Prioritising cybersecurity in healthcare is more urgent than ever

Over the past two years, we have seen the importance of a strong healthcare system. And while our doctors and nurses on the frontlines certainly must be protected, there are so many other aspects that we need to consider to ensure that these lifesaving systems continue to run optimally.

Healthcare institutions have faced an overwhelmingly challenging period of time as a result of the pandemic. Overcrowded with patients while understaffed and under-resourced, the healthcare sector has turned to technologies like cloud computing to help ease the burden on healthcare systems, patients, as well as doctors and nurses. Technology like the cloud is enabling a more efficient, patient-centric, and less costly healthcare ecosystem through the introduction of new capabilities like value-based care, point-of-care testing and even patient wearables.

However, the significant acceleration of digital transformation in the healthcare sector has also introduced new security risks and vulnerabilities that cyber criminals are looking to exploit.

Healthcare cyberattacks are on the rise

If data is the new oil, then to a cybercriminal, the healthcare sector is the largest oil reserve in the world. Due to the valuable and sensitive data collected, stored and processed by healthcare systems, it continues to be the single most highly targeted industry and the most exposed to cybercriminals’ nefarious intentions. In 2019, the global healthcare industry accounted for more than four in ten cybersecurity breaches, costing the industry an estimated $4 billion.

Because of its valuable data, the most popular form of attack employed by cybercriminals in this sector is ransomware like that which was used in the WannaCry attack which brought the UK’s National Health Service to a crashing halt in 2017. This is a form of malware that encrypts files so that only those who have employed the malware have access to the information. Malicious criminals will then either threaten to publish that personal data unless a ransom is paid to them or they will hold the decryption key ransom.

Alarmingly, the CyberPeace Institute has recently noted that ransomware attacks on the healthcare sector are rapidly increasing. Analysing more than 310 instances of cyberattacks against the healthcare sector across 35 countries, CyberPeace found that 25 countries had reported a total of 163 ransomware incidents — an average of 2.2 incidents per week — between 6 June 2020 and 15 November 2021. More than 13 million records were breached during this time, resulting in 796.5 total days of disruption which largely impacted patient care services.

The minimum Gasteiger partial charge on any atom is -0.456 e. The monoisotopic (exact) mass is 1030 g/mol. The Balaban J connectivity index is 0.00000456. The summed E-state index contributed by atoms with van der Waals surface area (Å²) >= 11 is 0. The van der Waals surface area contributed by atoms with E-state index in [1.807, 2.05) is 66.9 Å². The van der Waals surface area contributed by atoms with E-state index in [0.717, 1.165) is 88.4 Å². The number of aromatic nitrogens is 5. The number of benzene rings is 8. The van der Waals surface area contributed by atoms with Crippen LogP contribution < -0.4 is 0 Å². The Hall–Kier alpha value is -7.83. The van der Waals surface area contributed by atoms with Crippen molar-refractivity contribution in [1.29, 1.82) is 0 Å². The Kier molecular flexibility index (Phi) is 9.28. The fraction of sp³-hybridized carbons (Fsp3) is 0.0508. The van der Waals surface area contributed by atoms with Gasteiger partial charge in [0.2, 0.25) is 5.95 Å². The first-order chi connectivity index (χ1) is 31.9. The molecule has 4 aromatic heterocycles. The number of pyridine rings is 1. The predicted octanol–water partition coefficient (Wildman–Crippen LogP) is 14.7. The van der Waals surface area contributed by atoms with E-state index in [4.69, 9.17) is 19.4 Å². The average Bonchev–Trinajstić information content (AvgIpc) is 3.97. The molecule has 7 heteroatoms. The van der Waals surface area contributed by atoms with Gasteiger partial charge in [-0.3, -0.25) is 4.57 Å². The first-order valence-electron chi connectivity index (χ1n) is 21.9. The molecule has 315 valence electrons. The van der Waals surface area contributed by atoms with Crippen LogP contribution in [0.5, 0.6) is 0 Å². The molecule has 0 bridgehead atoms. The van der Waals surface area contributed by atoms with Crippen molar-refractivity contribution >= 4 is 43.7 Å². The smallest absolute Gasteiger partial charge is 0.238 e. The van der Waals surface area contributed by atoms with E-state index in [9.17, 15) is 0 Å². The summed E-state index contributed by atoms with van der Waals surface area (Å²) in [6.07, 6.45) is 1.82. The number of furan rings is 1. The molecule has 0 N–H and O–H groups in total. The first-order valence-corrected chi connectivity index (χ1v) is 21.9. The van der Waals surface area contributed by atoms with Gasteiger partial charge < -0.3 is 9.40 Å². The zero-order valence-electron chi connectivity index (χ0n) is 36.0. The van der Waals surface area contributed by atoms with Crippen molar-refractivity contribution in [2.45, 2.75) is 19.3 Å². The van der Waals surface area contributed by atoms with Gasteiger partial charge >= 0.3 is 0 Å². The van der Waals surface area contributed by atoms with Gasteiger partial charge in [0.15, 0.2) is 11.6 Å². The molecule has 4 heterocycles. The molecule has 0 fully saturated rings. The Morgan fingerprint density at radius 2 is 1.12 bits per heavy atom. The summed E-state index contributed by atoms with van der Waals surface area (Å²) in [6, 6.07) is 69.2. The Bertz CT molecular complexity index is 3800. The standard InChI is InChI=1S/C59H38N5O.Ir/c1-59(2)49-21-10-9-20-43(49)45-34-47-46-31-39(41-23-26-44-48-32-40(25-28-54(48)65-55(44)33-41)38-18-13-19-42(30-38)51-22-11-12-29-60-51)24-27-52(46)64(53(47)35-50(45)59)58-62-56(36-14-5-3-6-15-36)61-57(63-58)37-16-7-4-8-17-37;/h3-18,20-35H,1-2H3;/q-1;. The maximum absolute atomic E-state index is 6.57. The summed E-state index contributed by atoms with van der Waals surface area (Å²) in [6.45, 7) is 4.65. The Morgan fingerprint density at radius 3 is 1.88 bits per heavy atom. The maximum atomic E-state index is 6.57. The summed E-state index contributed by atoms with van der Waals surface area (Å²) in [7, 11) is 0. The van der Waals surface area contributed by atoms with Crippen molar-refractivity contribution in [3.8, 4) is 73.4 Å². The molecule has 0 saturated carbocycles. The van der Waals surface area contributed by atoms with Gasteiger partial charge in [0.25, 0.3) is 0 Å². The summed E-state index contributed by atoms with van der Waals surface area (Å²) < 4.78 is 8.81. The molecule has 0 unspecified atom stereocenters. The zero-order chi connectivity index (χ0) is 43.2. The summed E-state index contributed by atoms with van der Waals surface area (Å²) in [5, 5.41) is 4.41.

Cybersecurity readiness and the implications to care

The number of successful ransomware attacks on healthcare systems and institutions around the world paint a clear picture of the sector’s struggle to keep up with constantly evolving and increasingly sophisticated cyberattacks.

The theft or manipulation of patient and staff financial or medical information can have far reaching repercussions. A breach can create chaos and fear, hamper the ability to care for patients and respond to emergencies, and can result in fatalities if medical devices such as defibrillators and ventilators are affected.

Healthcare institutions that suffer a breach can lose the trust of patients, leading to patients not seeking the care they need or providing inaccurate information which can impact medical diagnoses and treatment decisions. According to the OCR, 33% of patients have withheld information from medical practitioners for fear of exposing it to a breach. If the cybersecurity risks within the healthcare sector are not addressed quickly and effectively, this could lead to disastrous consequences.

Enhancing safety and security in the digital age

Adopting and deploying new technologies should shape a new future for healthcare and not open it up to new security risks. One of the most effective ways to ensure the protection of healthcare systems from cyberattacks is by leveraging secure cloud infrastructure which will allow organisations to easily implement new security protocols.

For example, when a biotech firm required the ability to send Covid-19 test results to their local health department in a way that was secure and transparent for users, they turned to the Zix Secure Cloud to bolster their existing encryption while a national health insurance network leveraged the cloud solution to quickly and thoroughly make changes to their data loss prevention filters while executing its Covid-19 response plan.

It is important to carefully select a trusted cloud service provider with a proven record of delivering security in a way that is both transparent and compliant to data privacy regulations. Custom-designed to help healthcare organisations in redefining the sector for the future, Zix provides protection to critical healthcare data, apps and infrastructure from potential threats through secure and continuous communications and connectivity.

Malicious cybercriminals are getting smarter and more unscrupulous by the day as they work to take advantage of the precarious situation the healthcare industry is in. But, cyberattacks impact more than just numbers and letters in a database on a machine- they have a real impact on people’s lives. Ensuring that organisations within the sector are able to maintain the confidentiality and integrity of the very personal information they hold is key to protecting the lives and livelihoods of the people who depend on the industry, and those who uphold it.


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